You may want to look into the Lefebvrites sometime, along with many other groups like those following “Pope Pius XIII” (might actually be the Lefebvrites as well of some branch though). Interestingly, I thought you had listened to Fr. Komonchak, though I suppose he didn’t have too much time to go over that much at the talk you saw him at. I took a class under him specifically on Vatican II and its history though, and the Lefebvrites came up a good bit as the most extreme end of the “rupture”/”Vatican II is Heresy” groups, on another end of the spectrum of course are those who appeal to “the spirit of Vatican II” (meaning “what I want Vatican II to have said”) exclusively while ignoring the actual documents.

    However, based on this and your previous post (by the way your link to the Cardinals message currently leads to a broken page, so it unfortunately does not assist in understanding what is precisely going on, though the attempt is appreciated) I’m not entirely sure what you are upset about and how you think it so deeply goes against the ideas of Komonochak and his use of the ‘event’ interpretation. It also might be helpful for you to read up a bit on the history of philosophy, you might learn that ideas of ‘right’ and ‘wrong’, including in the way of ideas as incompatible, has been around since long before the Enlightenment, indeed since before Homer (though, of course, the Homeric Greek understanding of all things is rather different from strict translation into our ideas). Though, especially in the Catholic Tradition, we do also put great importance in ideas of “both- and” for many matters such as “Christ is BOTH Divine AND Human”, “BOTH Real AND Symbol”, “BOTH One AND Three”, etc. But there is still room for “wrong” and “right”, for instance it IS ‘wrong’ to murder, or IS an morally evil act, not BOTH a morally good act AND a morally evil act to commit murder (though maybe some of the proponents of war would like to believe so).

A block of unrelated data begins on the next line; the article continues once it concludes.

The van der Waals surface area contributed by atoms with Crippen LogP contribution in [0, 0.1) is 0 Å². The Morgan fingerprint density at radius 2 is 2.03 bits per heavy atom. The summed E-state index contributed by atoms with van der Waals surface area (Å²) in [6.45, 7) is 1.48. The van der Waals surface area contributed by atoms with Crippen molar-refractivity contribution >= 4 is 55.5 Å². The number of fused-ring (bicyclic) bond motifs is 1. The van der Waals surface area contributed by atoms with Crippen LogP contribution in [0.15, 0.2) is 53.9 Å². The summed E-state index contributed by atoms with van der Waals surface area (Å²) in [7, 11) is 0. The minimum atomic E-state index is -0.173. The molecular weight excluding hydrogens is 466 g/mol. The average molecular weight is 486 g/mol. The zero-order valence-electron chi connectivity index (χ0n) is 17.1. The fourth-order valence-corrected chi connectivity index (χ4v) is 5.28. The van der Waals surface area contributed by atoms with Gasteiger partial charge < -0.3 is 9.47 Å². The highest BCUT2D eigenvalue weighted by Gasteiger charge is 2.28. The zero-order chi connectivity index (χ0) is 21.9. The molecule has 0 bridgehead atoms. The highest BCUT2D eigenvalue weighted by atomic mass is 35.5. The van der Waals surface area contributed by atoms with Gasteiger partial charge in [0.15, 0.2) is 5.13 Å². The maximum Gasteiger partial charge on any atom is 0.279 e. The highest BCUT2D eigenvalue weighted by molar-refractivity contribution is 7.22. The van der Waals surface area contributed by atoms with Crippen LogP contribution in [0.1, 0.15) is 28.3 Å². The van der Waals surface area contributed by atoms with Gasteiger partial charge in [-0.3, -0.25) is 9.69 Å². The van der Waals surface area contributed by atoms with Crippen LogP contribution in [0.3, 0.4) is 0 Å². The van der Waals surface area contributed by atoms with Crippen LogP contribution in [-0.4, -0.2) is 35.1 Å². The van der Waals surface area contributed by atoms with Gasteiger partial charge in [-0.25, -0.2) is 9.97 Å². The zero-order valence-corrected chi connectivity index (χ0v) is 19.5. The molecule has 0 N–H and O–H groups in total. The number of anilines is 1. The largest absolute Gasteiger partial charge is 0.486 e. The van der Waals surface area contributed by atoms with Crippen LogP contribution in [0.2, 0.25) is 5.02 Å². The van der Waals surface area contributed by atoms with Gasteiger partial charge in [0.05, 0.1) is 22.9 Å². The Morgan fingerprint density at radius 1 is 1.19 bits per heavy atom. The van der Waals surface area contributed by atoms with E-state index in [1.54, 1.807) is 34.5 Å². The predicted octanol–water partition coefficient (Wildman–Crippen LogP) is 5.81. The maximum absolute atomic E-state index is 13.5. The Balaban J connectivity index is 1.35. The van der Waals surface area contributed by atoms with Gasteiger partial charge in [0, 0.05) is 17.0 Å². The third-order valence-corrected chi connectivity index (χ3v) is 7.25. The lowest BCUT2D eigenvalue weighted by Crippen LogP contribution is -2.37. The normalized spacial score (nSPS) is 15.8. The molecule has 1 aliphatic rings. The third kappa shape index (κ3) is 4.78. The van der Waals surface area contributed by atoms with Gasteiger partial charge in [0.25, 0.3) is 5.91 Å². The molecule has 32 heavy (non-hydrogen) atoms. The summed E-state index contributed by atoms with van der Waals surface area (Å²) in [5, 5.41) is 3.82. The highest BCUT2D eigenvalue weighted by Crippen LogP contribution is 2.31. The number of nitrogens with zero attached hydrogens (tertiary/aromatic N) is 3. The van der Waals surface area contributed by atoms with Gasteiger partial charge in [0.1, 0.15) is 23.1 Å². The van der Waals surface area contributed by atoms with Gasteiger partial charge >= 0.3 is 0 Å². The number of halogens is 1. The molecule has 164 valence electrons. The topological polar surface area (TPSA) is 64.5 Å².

But indeed, Komonchak himself would seem to forward the idea that the hermeneutics of discontinuity IS a wrong line of interpretation, though so is the strict hermeneutics of continuity which some like to talk about, as opposed to the hermeneutics of reform which Pope Benedict XVI has forwarded, and as I recall Komonchak had a slightly altered idea he believed was correct, though it played closer off of the hermeneutics of reform, which would go along the lines of the “Both discontinuous AND continuous” in a very particularly interpreted fashion.

    Still though, it would seem you yourself are forwarding that the Cardinal is using a ‘wrong’ way of interpreting the matter of interpretation, not that you and he could be BOTH right.

    You are also mistaken if you think there isn’t a considerable amount of discussion about inculturation of the Mass in the U.S. by many both in and vastly outside of the field of Liturgical Theology on all sides of the matter. However, I don’t think there will be an attempt to in any way go against the reforms of the Mass at Vatican II, though we are constantly in a process of working things out, including excesses in both directions (Vatican II, after all, neither said “Now make sure the Mass is precisely the same in every parish right down to the same closing hymn” nor “let it be completely unrecognisable as any way related from parish to parish”).

    Like


Leave a Reply

Fill in your details below or click an icon to log in:

WordPress.com Logo

You are commenting using your WordPress.com account. Log Out / Change )

Twitter picture

You are commenting using your Twitter account. Log Out / Change )

Facebook photo

You are commenting using your Facebook account. Log Out / Change )

Google+ photo

You are commenting using your Google+ account. Log Out / Change )

Connecting to %s

Create a free website or blog at WordPress.com.
Entries and comments feeds.

%d bloggers like this: